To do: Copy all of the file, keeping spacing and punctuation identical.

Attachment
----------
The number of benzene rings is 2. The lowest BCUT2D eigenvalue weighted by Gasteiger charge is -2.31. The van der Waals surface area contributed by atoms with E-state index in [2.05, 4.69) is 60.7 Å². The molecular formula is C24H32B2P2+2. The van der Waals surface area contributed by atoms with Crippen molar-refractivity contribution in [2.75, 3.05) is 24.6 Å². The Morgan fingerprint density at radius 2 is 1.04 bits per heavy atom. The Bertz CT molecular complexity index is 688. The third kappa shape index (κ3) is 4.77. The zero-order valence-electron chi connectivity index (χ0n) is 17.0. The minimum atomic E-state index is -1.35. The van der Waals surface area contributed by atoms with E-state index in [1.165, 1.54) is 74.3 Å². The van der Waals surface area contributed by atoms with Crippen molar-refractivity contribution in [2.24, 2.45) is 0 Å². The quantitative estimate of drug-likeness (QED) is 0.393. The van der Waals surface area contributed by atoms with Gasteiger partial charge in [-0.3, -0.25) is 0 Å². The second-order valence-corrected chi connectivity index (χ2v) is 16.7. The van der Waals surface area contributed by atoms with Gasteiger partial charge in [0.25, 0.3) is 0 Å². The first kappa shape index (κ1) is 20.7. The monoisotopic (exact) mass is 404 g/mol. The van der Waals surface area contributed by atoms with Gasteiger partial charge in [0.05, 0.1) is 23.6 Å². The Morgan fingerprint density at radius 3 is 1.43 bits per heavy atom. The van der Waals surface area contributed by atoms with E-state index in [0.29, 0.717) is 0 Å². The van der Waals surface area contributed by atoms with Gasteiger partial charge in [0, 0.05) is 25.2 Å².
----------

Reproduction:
The number of benzene rings is 2. The lowest BCUT2D eigenvalue weighted by Gasteiger charge is -2.31. The van der Waals surface area contributed by atoms with E-state index in [2.05, 4.69) is 60.7 Å². The molecular formula is C24H32B2P2+2. The van der Waals surface area contributed by atoms with Crippen molar-refractivity contribution in [2.75, 3.05) is 24.6 Å². The Morgan fingerprint density at radius 2 is 1.04 bits per heavy atom. The Bertz CT molecular complexity index is 688. The third kappa shape index (κ3) is 4.77. The zero-order valence-electron chi connectivity index (χ0n) is 17.0. The minimum atomic E-state index is -1.35. The van der Waals surface area contributed by atoms with E-state index in [1.165, 1.54) is 74.3 Å². The van der Waals surface area contributed by atoms with Crippen molar-refractivity contribution in [2.24, 2.45) is 0 Å². The quantitative estimate of drug-likeness (QED) is 0.393. The van der Waals surface area contributed by atoms with Gasteiger partial charge in [-0.3, -0.25) is 0 Å². The second-order valence-corrected chi connectivity index (χ2v) is 16.7. The van der Waals surface area contributed by atoms with Gasteiger partial charge in [0.25, 0.3) is 0 Å². The first kappa shape index (κ1) is 20.7. The monoisotopic (exact) mass is 404 g/mol. The van der Waals surface area contributed by atoms with Gasteiger partial charge in [0.05, 0.1) is 23.6 Å². The Morgan fingerprint density at radius 3 is 1.43 bits per heavy atom. The van der Waals surface area contributed by atoms with E-state index in [0.29, 0.717) is 0 Å². The van der Waals surface area contributed by atoms with Gasteiger partial charge in [0, 0.05) is 25.2 Å².